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Passing Score for A+

Passing Score for A+

Passing Score for A+

I have practice questions that do not have the CompTIA scale---only percentage of correct answers. I understand it is on a scale of 100-900, and 550 is passing. On this scale, does that mean 500=50%, so 550=55%? Or is 450=50%, so 550=61% ? In other words, is it equivalent to an 800 total point scale, or a 900 total point scale with an automatic 100 points? On a true 800 point scale, 550=69%.

RE: Passing Score for A+

CompTIA keeps it vague on purpose. Some psychometric voodoo.  Don't concern yourself with "how many can I miss?"  Strive for 100%.

I know if you miss them all you get a 100.  

A+,N+,S+,L+,I+,HTI+,e-Biz+,Security+,CETma,CFOT,CCNT,CCTT,ACSP,ISA CCST3

RE: Passing Score for A+

Quote (directlyconnected):

I understand it is on a scale of 100-900, and 550 is passing.

The CompTIA A+ upgraded exams covering the 2003 objectives are graded on a scale of 100 – 900. The minimum score for the CompTIA A+ Core Hardware exam is 515 and the minimum score for the CompTIA A+ OS exam is 505.


This is not to dispute the psychometric voodoo, but rather to correct the passing score of 550.

A+, Network+, Security+, MCSA: Security 2003

RE: Passing Score for A+

I was just wondering because the Network+ practice software I bought does have a scale, and I scored a bit above passing each time I took it. The amount of ?'s required to pass seems to be around 65%. This does not seem like a very high standard, but I'm comparing it to Canon and Cisco certs. I need to pass A+ and N+ for this job I'm going for. I do understand most of the concepts, and I'm a CCNA (believe me--you MUST understand OSI layer and general networking concepts to pass that one!), but it seems there's simply a lot of memorization. Before the past 2 years, I haven't done anything with computers since I owned a Commodore 64 and was programming in BASIC. I miss that!

RE: Passing Score for A+

Most certification exams seem to be on a sliding scale, so not all questions count the same amount of points.. Just remember the Passing score will always be 1 more then you study for if you study to make anything less then 100%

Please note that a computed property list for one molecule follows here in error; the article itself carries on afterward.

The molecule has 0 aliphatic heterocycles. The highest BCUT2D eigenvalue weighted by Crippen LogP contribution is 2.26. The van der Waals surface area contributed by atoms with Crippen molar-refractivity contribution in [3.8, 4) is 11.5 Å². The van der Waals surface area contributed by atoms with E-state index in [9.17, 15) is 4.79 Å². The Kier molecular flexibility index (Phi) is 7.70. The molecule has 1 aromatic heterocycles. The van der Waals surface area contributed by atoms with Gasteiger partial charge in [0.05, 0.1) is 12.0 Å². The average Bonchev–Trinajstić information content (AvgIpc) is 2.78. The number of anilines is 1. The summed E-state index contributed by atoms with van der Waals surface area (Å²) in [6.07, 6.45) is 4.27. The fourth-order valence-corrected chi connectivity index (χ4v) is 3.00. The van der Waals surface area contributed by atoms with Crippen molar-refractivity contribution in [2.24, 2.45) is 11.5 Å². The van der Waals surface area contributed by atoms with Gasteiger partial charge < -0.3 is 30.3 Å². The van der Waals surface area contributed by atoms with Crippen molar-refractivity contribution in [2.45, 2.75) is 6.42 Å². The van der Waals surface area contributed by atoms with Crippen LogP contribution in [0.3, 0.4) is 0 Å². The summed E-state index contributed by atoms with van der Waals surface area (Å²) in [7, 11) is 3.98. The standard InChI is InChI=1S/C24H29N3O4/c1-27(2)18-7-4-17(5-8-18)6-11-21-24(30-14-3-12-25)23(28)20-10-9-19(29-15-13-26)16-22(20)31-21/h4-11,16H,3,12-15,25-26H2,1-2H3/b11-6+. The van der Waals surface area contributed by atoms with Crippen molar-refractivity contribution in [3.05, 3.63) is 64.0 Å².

RE: Passing Score for A+

Already passed the hardware with a 683---I plan to take the OS next week. Thanks for all the feedback. After that, I think I will begin down the MCSA path. Hopefully SOMEBODY will look at my resume with a CCNA, CompTIA Network+, A+, and MCP/MCSA certs.

RE: Passing Score for A+


I suspect that you already have enough certs to get somebody to look at your resume, but more can't hurt.

Unless you have no experience in the field whatsoever, but that really only limits the starting positions that you'll be able to get. Once you've got some experience in the field, those certs will fill out your resume nicely.

A+, Network+, Security+, MCSA: Security 2003

RE: Passing Score for A+

I only have the CCNA, Net+ and 1/2 of the A+ with very little experience---I fix copiers, which involves a certain amount of connectivity. I've built plenty of computers, though...

RE: Passing Score for A+

We seem to be in the same boat, I came around today as today I took the 220-301.I could not believe that we have the exact same certs. I too have my CCNA,I also have the Network+.

Today when I took the A+ hardware and passed with a 629. Lower than I hoped for, but a pass nonetheless. I am planning as well for the OS 220-302 next week.
I would suggest trying to find a level 1 help desk position anywhere to get your foot in the door.

I currenlty work as a Level 2 help desk but I feel that my CCNA and computer networking degree is wasting.I have no networking experience. I look everyday for an entry level network position. Experience is a must. Try to get some anywhere you can. Best of Luck to you.I will let you know when I take the 302.


RE: Passing Score for A+

It seems that with what I have seen and all of the contacts I have been able to acquire through going and fixing copiers the Microsoft networking certs are what people are looking for. Hardware networking (firewalls, routers, switches, etc.) seem to be more fitting at an ISP sort of place, and the server and workstation networking solutions and implementations are everywhere else, like how to update the entire system through a server, redundancy (it would be great if RAID worked as worry-free as the Spanning-Tree Protocol), keep Sue from reading Johnnie's email, etc. That's why I am going for the MCSA/MCSE next, first concentrating on security (maybe Security+ and/or Cisco PIX Firewall and Concentrator classes). I plan to start my own networking business for the home and small business owner, so that they would not have to rely on a huge conglomerate that may provide mediocre non-personable service that would cost a fortune. Well, I've said a mouthful!

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